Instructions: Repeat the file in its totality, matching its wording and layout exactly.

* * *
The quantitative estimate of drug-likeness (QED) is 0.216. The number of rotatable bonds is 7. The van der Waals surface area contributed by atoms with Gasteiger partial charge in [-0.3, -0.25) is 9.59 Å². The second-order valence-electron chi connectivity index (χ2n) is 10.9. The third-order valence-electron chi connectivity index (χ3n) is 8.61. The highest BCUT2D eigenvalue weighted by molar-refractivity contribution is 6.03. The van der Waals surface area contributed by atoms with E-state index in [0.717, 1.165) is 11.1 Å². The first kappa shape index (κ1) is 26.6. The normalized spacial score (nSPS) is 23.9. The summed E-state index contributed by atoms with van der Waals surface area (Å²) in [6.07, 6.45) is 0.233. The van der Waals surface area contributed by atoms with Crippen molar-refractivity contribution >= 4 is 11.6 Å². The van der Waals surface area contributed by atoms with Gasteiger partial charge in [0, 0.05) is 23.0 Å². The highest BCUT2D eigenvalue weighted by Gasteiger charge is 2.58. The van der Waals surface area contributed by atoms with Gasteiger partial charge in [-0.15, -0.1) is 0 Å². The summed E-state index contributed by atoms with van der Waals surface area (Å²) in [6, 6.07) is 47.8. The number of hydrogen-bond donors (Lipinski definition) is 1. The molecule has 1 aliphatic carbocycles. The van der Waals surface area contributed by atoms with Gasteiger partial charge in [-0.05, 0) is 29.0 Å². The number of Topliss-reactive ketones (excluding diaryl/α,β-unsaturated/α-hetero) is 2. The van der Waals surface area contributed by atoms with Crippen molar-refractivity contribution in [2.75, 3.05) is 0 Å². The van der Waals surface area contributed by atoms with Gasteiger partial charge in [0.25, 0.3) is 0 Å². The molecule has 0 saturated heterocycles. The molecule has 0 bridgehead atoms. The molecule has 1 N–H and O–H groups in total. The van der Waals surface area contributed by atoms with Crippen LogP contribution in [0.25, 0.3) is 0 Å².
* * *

The quantitative estimate of drug-likeness (QED) is 0.216. The number of rotatable bonds is 7. The van der Waals surface area contributed by atoms with Gasteiger partial charge in [-0.3, -0.25) is 9.59 Å². The second-order valence-electron chi connectivity index (χ2n) is 10.9. The third-order valence-electron chi connectivity index (χ3n) is 8.61. The highest BCUT2D eigenvalue weighted by molar-refractivity contribution is 6.03. The van der Waals surface area contributed by atoms with E-state index in [0.717, 1.165) is 11.1 Å². The first kappa shape index (κ1) is 26.6. The normalized spacial score (nSPS) is 23.9. The summed E-state index contributed by atoms with van der Waals surface area (Å²) in [6.07, 6.45) is 0.233. The van der Waals surface area contributed by atoms with Crippen molar-refractivity contribution >= 4 is 11.6 Å². The van der Waals surface area contributed by atoms with Gasteiger partial charge in [0, 0.05) is 23.0 Å². The highest BCUT2D eigenvalue weighted by Gasteiger charge is 2.58. The van der Waals surface area contributed by atoms with Gasteiger partial charge in [-0.15, -0.1) is 0 Å². The summed E-state index contributed by atoms with van der Waals surface area (Å²) in [6, 6.07) is 47.8. The number of hydrogen-bond donors (Lipinski definition) is 1. The molecule has 1 aliphatic carbocycles. The van der Waals surface area contributed by atoms with Gasteiger partial charge in [-0.05, 0) is 29.0 Å². The number of Topliss-reactive ketones (excluding diaryl/α,β-unsaturated/α-hetero) is 2. The van der Waals surface area contributed by atoms with Crippen molar-refractivity contribution in [2.75, 3.05) is 0 Å². The van der Waals surface area contributed by atoms with Gasteiger partial charge in [0.25, 0.3) is 0 Å². The molecule has 0 saturated heterocycles. The molecule has 0 bridgehead atoms. The molecule has 1 N–H and O–H groups in total. The van der Waals surface area contributed by atoms with Crippen LogP contribution in [0.25, 0.3) is 0 Å².